Furthermore, since many of those deported were Latino males, presumably a good portion of whom were primary income earners, the loss of such income, formerly devoted to mortgage payments, raises the likelihood of household foreclosure. These findings reveal the often unseen effects of mass deportation on the United States’ economy and the social groundwork.  No longer just the stuff of academic studies, these findings have now found themselves a critical place at the policy-making table as President-elect Donald Trump weighs whether to follow through on his campaign promise to deport millions of undocumented immigrants.

Typically, a foreign national who has accrued more than one hundred eighty (180) days but less than one year of unlawful presence is subject to a three (3) year bar from returning the US after a departure. A foreign national who has accrued more than one year of unlawful presence is typically subject to a ten (10) year bar from returning to the U.S. after a departure (commonly referred to as the “3/10 year bar”).  While a waiver of these bars remains available, applicants may only apply for this waiver from outside the US.  This process carried a very significant risk of being trapped outside of the US for months or even years pending the adjudication of the waiver.  Even worse, if the waiver application were to be denied, the applicant would be unable to return to the US for 3/10 years, depending upon the previous duration of unlawful presence.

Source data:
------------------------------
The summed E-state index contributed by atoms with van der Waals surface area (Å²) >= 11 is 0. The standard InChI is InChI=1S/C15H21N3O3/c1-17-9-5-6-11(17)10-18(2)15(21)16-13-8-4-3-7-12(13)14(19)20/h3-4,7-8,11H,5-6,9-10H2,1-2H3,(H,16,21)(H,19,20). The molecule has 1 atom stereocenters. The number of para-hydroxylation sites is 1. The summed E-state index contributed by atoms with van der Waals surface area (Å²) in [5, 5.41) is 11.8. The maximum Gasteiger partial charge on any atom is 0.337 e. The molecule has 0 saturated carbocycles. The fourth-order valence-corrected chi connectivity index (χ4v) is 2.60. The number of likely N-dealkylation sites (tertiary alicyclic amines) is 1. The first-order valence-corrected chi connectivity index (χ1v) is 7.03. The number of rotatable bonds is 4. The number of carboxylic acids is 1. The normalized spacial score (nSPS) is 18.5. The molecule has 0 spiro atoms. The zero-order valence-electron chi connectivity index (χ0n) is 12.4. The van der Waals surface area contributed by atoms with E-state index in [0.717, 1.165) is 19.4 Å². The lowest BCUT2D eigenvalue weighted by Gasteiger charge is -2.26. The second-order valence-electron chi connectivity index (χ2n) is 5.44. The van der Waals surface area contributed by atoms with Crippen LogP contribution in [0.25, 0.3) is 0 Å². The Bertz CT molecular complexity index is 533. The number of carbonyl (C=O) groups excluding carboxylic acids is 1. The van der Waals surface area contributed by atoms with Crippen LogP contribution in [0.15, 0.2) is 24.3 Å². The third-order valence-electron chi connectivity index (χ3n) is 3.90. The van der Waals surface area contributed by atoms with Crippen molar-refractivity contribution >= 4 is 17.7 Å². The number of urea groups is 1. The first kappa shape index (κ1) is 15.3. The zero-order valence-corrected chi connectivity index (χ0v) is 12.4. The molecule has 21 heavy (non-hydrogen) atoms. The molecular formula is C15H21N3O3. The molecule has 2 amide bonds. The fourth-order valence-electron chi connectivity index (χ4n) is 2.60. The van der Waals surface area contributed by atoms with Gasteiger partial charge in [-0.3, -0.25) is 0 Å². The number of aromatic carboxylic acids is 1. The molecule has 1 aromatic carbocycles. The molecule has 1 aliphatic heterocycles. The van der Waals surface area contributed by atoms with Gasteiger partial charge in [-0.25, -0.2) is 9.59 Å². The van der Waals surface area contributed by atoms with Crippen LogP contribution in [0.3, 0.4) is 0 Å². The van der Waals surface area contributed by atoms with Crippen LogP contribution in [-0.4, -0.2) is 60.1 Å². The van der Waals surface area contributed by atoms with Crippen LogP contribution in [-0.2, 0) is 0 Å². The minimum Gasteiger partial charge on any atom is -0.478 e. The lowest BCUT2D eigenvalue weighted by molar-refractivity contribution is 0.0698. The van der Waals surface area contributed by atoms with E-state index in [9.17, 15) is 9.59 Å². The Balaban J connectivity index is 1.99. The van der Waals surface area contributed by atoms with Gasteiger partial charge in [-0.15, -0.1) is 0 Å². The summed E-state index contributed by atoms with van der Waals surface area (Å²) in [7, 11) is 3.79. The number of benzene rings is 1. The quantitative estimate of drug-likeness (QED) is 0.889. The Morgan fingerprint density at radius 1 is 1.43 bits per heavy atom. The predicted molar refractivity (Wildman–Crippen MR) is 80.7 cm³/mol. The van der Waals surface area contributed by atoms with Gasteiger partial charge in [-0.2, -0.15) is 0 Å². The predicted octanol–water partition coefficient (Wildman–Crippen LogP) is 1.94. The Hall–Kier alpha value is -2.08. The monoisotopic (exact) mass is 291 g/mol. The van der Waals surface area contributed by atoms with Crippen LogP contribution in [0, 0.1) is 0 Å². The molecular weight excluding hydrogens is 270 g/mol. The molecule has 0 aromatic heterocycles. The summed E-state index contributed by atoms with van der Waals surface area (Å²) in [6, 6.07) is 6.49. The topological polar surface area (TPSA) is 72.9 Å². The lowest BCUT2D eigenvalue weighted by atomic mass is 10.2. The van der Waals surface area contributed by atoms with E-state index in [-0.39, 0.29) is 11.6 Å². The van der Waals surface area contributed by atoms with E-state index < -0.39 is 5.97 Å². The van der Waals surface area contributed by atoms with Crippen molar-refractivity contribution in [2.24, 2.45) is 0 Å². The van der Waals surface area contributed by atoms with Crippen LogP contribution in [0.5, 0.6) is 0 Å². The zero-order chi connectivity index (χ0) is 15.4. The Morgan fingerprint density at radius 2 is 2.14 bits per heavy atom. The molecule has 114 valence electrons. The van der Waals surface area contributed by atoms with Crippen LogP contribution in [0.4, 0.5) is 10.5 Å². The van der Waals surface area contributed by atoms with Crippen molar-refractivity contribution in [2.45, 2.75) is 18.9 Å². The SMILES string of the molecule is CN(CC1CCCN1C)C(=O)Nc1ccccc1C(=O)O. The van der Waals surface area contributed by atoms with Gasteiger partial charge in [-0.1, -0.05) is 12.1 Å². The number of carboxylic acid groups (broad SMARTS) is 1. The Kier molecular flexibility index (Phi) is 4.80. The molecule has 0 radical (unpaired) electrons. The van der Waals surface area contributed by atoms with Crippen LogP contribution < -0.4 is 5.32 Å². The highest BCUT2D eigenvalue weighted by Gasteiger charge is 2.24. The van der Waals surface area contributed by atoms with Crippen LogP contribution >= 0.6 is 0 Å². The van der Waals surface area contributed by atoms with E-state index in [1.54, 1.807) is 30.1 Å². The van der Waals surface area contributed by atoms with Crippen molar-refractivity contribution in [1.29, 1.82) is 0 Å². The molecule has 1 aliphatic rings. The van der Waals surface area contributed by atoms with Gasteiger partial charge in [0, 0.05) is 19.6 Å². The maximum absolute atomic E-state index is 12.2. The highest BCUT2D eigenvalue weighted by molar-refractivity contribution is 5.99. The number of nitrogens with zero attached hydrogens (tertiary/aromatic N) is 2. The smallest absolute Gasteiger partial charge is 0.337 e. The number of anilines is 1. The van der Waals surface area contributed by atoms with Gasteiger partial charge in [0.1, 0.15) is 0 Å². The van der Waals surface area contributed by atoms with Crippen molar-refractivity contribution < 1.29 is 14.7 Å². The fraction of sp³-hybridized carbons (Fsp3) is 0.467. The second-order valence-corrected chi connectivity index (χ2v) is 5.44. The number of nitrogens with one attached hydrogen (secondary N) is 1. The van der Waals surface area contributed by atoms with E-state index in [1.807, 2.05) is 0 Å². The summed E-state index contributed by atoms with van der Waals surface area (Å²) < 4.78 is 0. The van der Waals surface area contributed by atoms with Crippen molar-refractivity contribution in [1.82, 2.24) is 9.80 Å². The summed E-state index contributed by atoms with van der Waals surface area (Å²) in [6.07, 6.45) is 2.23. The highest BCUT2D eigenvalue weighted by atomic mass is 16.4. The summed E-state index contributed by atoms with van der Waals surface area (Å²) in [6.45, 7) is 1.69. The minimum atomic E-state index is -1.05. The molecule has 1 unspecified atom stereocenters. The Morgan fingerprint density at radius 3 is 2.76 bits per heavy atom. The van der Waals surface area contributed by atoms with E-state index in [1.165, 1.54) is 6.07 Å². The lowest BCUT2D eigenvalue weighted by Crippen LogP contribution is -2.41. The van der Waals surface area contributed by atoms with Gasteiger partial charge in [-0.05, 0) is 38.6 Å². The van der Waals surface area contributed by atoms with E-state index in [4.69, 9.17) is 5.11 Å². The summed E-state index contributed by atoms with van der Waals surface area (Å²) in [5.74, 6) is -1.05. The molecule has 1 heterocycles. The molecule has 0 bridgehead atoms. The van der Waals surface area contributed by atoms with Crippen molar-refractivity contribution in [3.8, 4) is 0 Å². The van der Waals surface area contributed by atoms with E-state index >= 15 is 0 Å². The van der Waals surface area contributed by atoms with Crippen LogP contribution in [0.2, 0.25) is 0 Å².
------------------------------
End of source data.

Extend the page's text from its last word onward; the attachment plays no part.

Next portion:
As of March 4, 2013, immediate relatives[1] of US citizens were eligible to apply for the provisional unlawful presence waiver (“601A waiver”) to request that USCIS grant a provisional waiver of these grounds of inadmissibility before departing the United States for consular processing of their immigrant visas— rather than applying for a waiver abroad after their immigrant visa interviews.  This provided applicants with a significant degree of certainty that they would be eligible to return to the US after their interview because the Applicant would already know if their waiver had been granted prior to departing the US.  If the 601A waiver were denied, most Applicants would simply remain in the US.  In practice, while many Applicants were able to make use of the 601A Waiver to reenter, there remained a modicum of danger, as US Customs and Border Protection (CBP) ultimately determines admissibility at the time of entry.  In addition, this iteration of the 601A left out many otherwise qualified individuals, such as immediate relatives of legal permanent residents (LPR).